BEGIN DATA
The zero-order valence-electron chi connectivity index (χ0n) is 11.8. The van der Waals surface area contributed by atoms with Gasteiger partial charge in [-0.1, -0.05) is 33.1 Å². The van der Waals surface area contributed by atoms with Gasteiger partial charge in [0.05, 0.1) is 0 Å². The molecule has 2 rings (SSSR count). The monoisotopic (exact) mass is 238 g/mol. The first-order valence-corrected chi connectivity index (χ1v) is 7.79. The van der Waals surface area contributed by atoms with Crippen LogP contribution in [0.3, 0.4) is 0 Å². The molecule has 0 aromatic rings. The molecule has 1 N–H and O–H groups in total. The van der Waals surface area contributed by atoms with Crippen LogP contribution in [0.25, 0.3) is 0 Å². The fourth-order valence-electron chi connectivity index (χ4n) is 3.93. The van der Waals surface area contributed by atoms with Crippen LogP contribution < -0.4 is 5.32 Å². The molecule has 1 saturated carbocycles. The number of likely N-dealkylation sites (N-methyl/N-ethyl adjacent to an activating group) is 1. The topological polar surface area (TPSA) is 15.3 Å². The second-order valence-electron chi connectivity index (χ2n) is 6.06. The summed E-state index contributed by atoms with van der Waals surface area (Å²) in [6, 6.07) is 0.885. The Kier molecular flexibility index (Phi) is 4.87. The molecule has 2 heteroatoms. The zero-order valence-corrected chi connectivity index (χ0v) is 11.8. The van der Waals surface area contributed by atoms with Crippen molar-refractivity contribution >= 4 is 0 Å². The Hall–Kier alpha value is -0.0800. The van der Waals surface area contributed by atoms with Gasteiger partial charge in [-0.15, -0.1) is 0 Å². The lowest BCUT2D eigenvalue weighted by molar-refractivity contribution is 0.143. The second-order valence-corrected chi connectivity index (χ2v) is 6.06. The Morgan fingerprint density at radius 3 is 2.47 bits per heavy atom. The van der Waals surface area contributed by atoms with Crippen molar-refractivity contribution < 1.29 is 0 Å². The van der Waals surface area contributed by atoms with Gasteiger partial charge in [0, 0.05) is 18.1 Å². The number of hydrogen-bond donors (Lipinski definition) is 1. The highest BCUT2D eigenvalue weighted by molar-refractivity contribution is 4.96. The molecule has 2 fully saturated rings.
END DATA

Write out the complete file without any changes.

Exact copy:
The zero-order valence-electron chi connectivity index (χ0n) is 11.8. The van der Waals surface area contributed by atoms with Gasteiger partial charge in [-0.1, -0.05) is 33.1 Å². The van der Waals surface area contributed by atoms with Gasteiger partial charge in [0.05, 0.1) is 0 Å². The molecule has 2 rings (SSSR count). The monoisotopic (exact) mass is 238 g/mol. The first-order valence-corrected chi connectivity index (χ1v) is 7.79. The van der Waals surface area contributed by atoms with Crippen LogP contribution in [0.3, 0.4) is 0 Å². The molecule has 0 aromatic rings. The molecule has 1 N–H and O–H groups in total. The van der Waals surface area contributed by atoms with Crippen LogP contribution in [0.25, 0.3) is 0 Å². The fourth-order valence-electron chi connectivity index (χ4n) is 3.93. The van der Waals surface area contributed by atoms with Crippen LogP contribution < -0.4 is 5.32 Å². The molecule has 1 saturated carbocycles. The number of likely N-dealkylation sites (N-methyl/N-ethyl adjacent to an activating group) is 1. The topological polar surface area (TPSA) is 15.3 Å². The second-order valence-electron chi connectivity index (χ2n) is 6.06. The summed E-state index contributed by atoms with van der Waals surface area (Å²) in [6, 6.07) is 0.885. The Kier molecular flexibility index (Phi) is 4.87. The molecule has 2 heteroatoms. The zero-order valence-corrected chi connectivity index (χ0v) is 11.8. The van der Waals surface area contributed by atoms with Crippen molar-refractivity contribution >= 4 is 0 Å². The Hall–Kier alpha value is -0.0800. The van der Waals surface area contributed by atoms with Gasteiger partial charge in [-0.15, -0.1) is 0 Å². The lowest BCUT2D eigenvalue weighted by molar-refractivity contribution is 0.143. The second-order valence-corrected chi connectivity index (χ2v) is 6.06. The Morgan fingerprint density at radius 3 is 2.47 bits per heavy atom. The van der Waals surface area contributed by atoms with Crippen molar-refractivity contribution < 1.29 is 0 Å². The van der Waals surface area contributed by atoms with Gasteiger partial charge in [0, 0.05) is 18.1 Å². The number of hydrogen-bond donors (Lipinski definition) is 1. The highest BCUT2D eigenvalue weighted by molar-refractivity contribution is 4.96. The molecule has 2 fully saturated rings.